Creative Agencies & Retainers: 4 Mistakes To Avoid

On paper, retainer agreements between clients and creative agencies seem like a win-win. The client can more easily plan their marketing budget, and the agency has a guaranteed steady source of income. However, agencies would be wise to put some safeguards in place to protect themselves. Be sure to look out for these behaviors retainer clients may exhibit, as well as the mistakes naive agencies may make.

The Take-and-Take Relationship

In an ideal world, an agency retainer would work on the take-a-penny, leave-a-penny model. We don’t live in an ideal world. When an agency goes over the agreed upon retainer, the client is all-too-happy to feel like they’re getting a real bang for their buck. But, when the agency is under budget, clients may feel like they’re entitled to a prorated refund.

How To Solve It

Negotiate a six-month retainer test. If the agency comes in under hours on average, the retainer is lowered. If the agency comes in over hours, the retainer is adjusted accordingly. It goes without saying that you should always accurately record time, but we’ll get into retainers and Time Sheets in just a minute.

Scope Creep

Scope creep is when more and more jobs suddenly seem to fall under an existing retainer. Little favors and tiny tasks build up over time; it happens slowly, then all of a sudden. And, it hurts the agency, because you miss out on earnings that should have been out-of-pocket billings.

How To Solve It

From the beginning, be sure to establish a detailed scope of work that both the agency and the client agree to and sign off on. Then, stick to it. Be on the lookout for added features and new ideas that pop up as projects progress. Delineate between retainer work and work considered out-of-pocket. (Ever heard, “We’ve still got hours on the retainer, just bill it to that?”) A signed, sealed and delivered scope of work contract protects the agency from that sort of bullying.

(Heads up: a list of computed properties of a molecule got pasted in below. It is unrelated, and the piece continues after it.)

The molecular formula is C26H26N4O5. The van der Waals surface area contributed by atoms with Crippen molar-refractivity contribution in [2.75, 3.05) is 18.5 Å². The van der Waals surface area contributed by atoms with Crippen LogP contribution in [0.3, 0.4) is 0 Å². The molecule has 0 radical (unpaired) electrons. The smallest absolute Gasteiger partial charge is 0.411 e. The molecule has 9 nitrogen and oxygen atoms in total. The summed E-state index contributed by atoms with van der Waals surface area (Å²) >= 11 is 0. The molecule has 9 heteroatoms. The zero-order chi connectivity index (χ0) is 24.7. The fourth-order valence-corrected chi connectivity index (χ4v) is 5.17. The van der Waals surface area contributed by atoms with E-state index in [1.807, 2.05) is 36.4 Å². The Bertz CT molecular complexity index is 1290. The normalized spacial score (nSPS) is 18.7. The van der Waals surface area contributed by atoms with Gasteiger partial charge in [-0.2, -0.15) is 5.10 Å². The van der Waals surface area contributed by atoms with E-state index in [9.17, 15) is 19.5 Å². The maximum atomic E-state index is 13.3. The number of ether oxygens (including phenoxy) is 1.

Solely Retainer

While retainers have their benefits for both client and agency, putting your eggs all in one basket can be risky. No matter how strong the relationship between agency and client, when it comes time to be budget-conscious, retainers are typically up on the chopping block.

How To Solve It

Again, establish a detailed scope of work. Project work makes a great compliment to retainers and demonstrates an agency’s wealth of capabilities and value to the client.

Losing Track

Just because a job’s on retainer doesn’t mean you can slack on keeping track. Recording accurate hours on retainer jobs keeps the agency honest and helps indicate if and when retainers should be renegotiated. Be sure employees don’t dump time into retainer jobs and pad their Time Sheets.

How To Solve It

Treat retainer jobs just like hourly bill-out jobs, and urge employees to turn Time Sheets in promptly. Need tips for that?

Thanks for reading, and be sure to retain this knowledge!

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